Marking the Cambodian Day of Persons with Disabilities on Monday, Deputy Prime Minister Men Sam An encouraged all government ministries to make an effort to employ more people with disabilities, though experts say the government should be more proactive.
Around 1,000 people, including more than 900 with disabilities, gathered at the National Institute for Education in Phnom Penh, where Ms. Sam An gave a speech advocating greater employment opportunities for the disabled.
“All of the state’s ministries and institutions must enable disabled people who have the ability to exercise their right to work without discrimination,” said Ms. Sam An, adding that facilities such as parking lots should be improved to make public buildings more accessible.
However, Ngin Saorath, executive director of the Cambodian Disabled People’s Organization, said that although he supported the deputy prime minister’s sentiments, people with disabilities needed more tangible support from the government.
“They agree only in front of others. We don’t see any commitment from the budget to help with infrastructure,” he said.
Previous promises, such as the 2011 sub-decree signed by Prime Minister Hun Sen allocating a $5 monthly pension to seriously disabled people, have gone unmet, according to Mr. Saorath.
“This pension is already allocated, but the government has not yet implemented the scheme…. Nobody has received the pension,” he said.
The government has also failed to meet quotas meant to be fulfilled by July 2014 stipulating that all state institutions hire at least 2 percent disabled people, Mr. Saorath added.
According to Mr. Saorath, people with disabilities now hold around 1.75 percent of state positions, though the Ministry of Defense and the Ministry of the Royal Palace are exempt from the quota.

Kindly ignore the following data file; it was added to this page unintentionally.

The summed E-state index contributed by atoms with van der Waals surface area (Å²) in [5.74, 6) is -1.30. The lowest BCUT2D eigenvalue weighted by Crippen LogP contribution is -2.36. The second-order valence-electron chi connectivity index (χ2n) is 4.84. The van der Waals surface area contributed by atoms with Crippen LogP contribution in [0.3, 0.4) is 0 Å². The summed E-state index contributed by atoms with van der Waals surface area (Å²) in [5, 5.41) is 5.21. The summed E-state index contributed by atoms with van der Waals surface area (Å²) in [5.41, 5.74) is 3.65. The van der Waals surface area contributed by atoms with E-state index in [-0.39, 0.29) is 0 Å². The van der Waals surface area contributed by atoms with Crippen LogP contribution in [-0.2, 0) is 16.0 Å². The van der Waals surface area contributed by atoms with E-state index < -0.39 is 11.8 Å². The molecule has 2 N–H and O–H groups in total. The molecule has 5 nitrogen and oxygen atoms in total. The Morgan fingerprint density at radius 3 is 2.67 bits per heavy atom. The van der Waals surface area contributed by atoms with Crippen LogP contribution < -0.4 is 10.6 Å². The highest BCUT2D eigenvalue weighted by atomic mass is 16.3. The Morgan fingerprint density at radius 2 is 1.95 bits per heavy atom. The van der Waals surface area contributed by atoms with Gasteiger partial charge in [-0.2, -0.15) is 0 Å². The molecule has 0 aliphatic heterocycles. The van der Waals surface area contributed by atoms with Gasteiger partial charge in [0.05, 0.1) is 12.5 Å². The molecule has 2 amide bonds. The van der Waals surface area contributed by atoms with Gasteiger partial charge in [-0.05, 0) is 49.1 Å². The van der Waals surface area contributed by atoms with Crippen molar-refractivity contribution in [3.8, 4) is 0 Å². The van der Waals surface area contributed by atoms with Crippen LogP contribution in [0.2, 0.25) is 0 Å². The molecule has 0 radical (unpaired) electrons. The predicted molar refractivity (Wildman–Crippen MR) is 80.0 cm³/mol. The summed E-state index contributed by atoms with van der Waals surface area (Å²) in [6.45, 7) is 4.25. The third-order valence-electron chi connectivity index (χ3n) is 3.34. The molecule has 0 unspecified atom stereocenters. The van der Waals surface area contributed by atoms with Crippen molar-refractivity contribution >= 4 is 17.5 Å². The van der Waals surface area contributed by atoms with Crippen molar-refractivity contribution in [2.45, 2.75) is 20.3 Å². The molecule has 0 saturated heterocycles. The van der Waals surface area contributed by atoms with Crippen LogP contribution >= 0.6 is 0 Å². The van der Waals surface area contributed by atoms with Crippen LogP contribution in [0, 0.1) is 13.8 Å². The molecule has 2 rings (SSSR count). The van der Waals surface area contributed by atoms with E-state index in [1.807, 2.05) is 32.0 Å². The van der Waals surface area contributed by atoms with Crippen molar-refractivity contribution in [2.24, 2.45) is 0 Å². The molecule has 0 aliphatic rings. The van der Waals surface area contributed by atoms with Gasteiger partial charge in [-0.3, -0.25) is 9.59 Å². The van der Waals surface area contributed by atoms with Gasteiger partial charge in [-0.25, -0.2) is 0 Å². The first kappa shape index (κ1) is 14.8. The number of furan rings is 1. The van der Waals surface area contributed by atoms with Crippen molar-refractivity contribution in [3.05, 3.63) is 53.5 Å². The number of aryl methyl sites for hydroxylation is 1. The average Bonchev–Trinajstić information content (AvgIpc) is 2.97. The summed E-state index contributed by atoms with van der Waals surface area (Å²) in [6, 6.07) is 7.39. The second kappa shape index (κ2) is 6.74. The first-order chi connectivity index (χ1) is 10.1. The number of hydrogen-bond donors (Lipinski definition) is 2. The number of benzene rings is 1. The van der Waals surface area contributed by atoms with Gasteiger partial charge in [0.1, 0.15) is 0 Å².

“This number is not enough. Even though they are now saying it will be 2 percent of people by 2016, there are many more people with disabilities,” Mr. Saorath said.
Vivath Chou, the World Health Organization’s technical officer for disability and rehabilitation in Cambodia, said differences in terminology and interpretation have made it difficult to accurately determine the percentage of disabled people in the country.
Although the National Cambodian Demographic and Health Survey, which was conducted by the Ministry of Planning and the Ministry of Health in 2014, estimated that 2.1 percent of the population was disabled, only people with severe and easily visible disabilities were counted, Mr. Chou said.
He said it was important for the government to improve its data collection process to recognize people with milder disabilities who might also be in need of assistance. The true proportion of Cambodians with a disability, he said, was probably closer to 15 percent.
Contacted on Monday afternoon for comment, Social Affairs Minister Vong Sauth referred questions to ministry spokesman Toch Channy, who could not be reached.